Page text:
Lessons I learned from our recent experience with fire in Manila

02 September 2016

It has been about 2 weeks since a huge fire hit our family compound and neighbor's houses in Manila.  That wasn't our first scary experience with fire but it was our first fire that really caused harm and damage to our own house.  Here are some lessons I learned from that experience, hoping that people will understand and learn from it as well.

1.  Fire spreads fast

From the moment I saw the orange glow from our window to the time we got out of the house and into the street, the fire had already raged and was burning my aunt's house which was right across ours, like our windows were a meter apart, I think.  It took all of 2 minutes.  You have to judge immediately how much time you have.  At a crucial juncture, you may not be able to save anything at all but yourselves.

2.  A raging fire is scary

A raging fire is scary so you have to have your wits about you.  No matter how prepared you think you are, your first instinct is to run but you have to look out for your family, particularly if you have kids and older family members.   So, it's important to keep the panic down to keep others calm too.  I was fearful and my heart was hammering in my chest but I had to stay focused and calm.  If you show your kids that you're afraid, they'll be afraid too and may become hard to control and at this critical time, they may effectively delay your efforts to leave as quick as possible.  Give orders that are precise so they'll be able to follow immediately.  That is what I did, just instructed them on what to do and we all left the house immediately.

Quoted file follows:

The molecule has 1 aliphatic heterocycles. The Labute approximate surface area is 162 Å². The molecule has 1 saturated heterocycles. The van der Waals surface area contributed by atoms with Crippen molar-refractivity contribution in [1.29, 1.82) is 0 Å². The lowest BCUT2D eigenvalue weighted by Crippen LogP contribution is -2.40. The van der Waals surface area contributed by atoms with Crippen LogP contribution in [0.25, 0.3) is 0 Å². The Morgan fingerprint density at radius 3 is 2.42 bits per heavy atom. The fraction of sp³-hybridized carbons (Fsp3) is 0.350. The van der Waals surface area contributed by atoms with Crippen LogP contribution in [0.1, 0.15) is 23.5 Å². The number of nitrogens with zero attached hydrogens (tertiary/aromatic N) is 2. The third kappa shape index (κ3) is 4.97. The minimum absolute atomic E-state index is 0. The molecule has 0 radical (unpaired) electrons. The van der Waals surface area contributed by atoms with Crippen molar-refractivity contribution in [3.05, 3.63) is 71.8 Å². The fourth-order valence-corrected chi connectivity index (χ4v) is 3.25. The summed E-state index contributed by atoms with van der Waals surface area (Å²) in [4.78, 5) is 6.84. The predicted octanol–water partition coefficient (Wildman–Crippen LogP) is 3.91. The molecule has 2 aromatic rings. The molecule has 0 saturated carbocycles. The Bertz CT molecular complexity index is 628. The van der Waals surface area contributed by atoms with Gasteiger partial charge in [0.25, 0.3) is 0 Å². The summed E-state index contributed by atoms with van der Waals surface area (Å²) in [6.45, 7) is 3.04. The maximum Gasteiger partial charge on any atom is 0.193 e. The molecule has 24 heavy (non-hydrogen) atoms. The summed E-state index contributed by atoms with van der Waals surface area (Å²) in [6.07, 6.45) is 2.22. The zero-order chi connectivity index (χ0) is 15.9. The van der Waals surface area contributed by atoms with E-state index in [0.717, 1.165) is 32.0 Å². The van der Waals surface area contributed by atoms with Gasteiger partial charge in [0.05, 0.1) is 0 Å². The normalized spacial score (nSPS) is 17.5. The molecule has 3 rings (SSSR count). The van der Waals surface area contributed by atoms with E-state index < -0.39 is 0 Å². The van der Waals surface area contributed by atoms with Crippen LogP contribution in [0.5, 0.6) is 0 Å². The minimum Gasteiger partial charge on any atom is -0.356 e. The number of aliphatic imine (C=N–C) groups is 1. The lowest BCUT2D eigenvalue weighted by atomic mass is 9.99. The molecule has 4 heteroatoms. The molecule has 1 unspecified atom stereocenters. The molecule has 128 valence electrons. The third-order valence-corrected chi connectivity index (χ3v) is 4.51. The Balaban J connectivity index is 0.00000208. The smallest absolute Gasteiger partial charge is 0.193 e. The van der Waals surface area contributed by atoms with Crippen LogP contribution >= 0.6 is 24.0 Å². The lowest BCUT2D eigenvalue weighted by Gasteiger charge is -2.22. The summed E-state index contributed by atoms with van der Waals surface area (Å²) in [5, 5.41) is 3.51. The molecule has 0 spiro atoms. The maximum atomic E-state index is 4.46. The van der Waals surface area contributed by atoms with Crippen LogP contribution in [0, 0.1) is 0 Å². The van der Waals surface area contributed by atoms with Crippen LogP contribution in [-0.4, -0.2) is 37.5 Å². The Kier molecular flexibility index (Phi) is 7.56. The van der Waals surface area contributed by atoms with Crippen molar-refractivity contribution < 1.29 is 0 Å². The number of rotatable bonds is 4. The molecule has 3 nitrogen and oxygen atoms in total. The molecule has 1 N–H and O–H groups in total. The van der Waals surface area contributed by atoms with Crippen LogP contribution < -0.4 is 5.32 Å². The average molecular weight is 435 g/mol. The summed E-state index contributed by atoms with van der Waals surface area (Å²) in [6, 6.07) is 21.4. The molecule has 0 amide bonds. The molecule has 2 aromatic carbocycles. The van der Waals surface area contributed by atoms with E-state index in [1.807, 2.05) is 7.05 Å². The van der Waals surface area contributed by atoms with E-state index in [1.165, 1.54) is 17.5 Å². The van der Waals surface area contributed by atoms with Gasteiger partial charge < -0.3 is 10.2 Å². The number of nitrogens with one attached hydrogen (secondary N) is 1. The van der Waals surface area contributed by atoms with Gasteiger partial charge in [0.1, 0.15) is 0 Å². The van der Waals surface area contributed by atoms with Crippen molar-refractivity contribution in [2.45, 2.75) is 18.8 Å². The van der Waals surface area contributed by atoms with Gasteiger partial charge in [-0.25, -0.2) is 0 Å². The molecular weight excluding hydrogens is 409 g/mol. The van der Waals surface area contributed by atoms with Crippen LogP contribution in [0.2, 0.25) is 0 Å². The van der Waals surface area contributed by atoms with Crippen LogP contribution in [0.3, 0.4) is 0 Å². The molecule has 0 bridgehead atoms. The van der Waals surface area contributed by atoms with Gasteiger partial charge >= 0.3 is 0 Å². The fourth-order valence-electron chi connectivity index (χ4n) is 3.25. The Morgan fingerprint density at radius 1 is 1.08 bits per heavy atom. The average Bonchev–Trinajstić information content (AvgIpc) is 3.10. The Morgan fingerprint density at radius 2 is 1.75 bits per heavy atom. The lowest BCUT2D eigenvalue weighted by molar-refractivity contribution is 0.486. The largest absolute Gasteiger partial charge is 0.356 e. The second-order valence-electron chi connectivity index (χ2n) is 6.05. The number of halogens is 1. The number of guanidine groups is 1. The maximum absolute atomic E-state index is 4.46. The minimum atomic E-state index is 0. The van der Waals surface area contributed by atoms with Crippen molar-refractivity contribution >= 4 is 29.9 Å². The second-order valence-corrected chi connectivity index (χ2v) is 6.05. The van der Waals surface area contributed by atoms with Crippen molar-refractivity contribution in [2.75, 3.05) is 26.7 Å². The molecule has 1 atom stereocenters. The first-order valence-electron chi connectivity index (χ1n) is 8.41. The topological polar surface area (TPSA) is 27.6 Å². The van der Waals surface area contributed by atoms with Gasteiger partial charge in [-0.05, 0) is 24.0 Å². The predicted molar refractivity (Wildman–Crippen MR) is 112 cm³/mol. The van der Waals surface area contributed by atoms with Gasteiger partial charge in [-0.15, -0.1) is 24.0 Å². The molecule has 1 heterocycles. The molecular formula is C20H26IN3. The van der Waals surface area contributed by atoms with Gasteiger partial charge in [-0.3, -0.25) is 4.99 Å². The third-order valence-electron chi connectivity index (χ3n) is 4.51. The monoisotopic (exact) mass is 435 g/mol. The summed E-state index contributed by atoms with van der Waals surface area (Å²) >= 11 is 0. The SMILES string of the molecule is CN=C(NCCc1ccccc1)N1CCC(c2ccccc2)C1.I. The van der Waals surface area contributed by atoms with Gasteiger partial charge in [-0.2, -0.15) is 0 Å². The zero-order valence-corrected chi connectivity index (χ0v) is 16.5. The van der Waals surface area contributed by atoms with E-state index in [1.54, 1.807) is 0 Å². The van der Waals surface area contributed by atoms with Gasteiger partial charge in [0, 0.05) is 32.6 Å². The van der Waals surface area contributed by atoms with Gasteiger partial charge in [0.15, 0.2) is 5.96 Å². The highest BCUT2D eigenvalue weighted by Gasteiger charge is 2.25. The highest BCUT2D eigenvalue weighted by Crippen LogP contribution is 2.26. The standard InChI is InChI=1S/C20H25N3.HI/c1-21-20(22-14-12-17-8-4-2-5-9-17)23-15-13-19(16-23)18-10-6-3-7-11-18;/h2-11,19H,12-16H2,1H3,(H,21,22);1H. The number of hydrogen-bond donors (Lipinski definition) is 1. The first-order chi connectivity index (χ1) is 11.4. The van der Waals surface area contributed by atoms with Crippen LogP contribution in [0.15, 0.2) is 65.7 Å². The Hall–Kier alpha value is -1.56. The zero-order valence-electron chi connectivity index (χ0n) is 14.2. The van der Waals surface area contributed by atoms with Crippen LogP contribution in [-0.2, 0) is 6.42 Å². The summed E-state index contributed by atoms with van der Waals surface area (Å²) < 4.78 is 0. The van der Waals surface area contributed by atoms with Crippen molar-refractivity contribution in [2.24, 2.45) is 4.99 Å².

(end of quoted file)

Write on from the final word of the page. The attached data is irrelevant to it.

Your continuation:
3.  Bring only important, irreplaceable stuff with you

I only had a few minutes to spare as the fire was very close so I only had time to pick up my file folder containing receipts for house and other payments and my bag that had my phone, money, identification and some toiletries (I'm a mom, my bag has my home or so they say!)  I also stuffed Patrick's mobile into my bag as I was grabbing it.  On hindsight, I should've taken my folder with our birth documents too which was right beside the other folder that I took but that slipped my mind.

4.  Take your portable gadgets with you

Yes, I know I said bring only important, irreplaceable stuff but gadgets contain vital information too and cost a lot to replace if gone.  But I say it because it was unfortunate that our tablet was lost, not from the fire but because of someone's sticky fingers.  Now, I don't necessarily blame the firefighters because I would think that they'd be too busy fighting the fire to even actually take anything from the people that they're saving.  It may be that there are some strangers who take advantage of the opportunity to get into other people's houses during the commotion.  Portable gadgets are easily taken and concealed, you see, compared to other valuable bulky items like the television set or dvd player.

5.  Watching your house and belongings burn is agonizing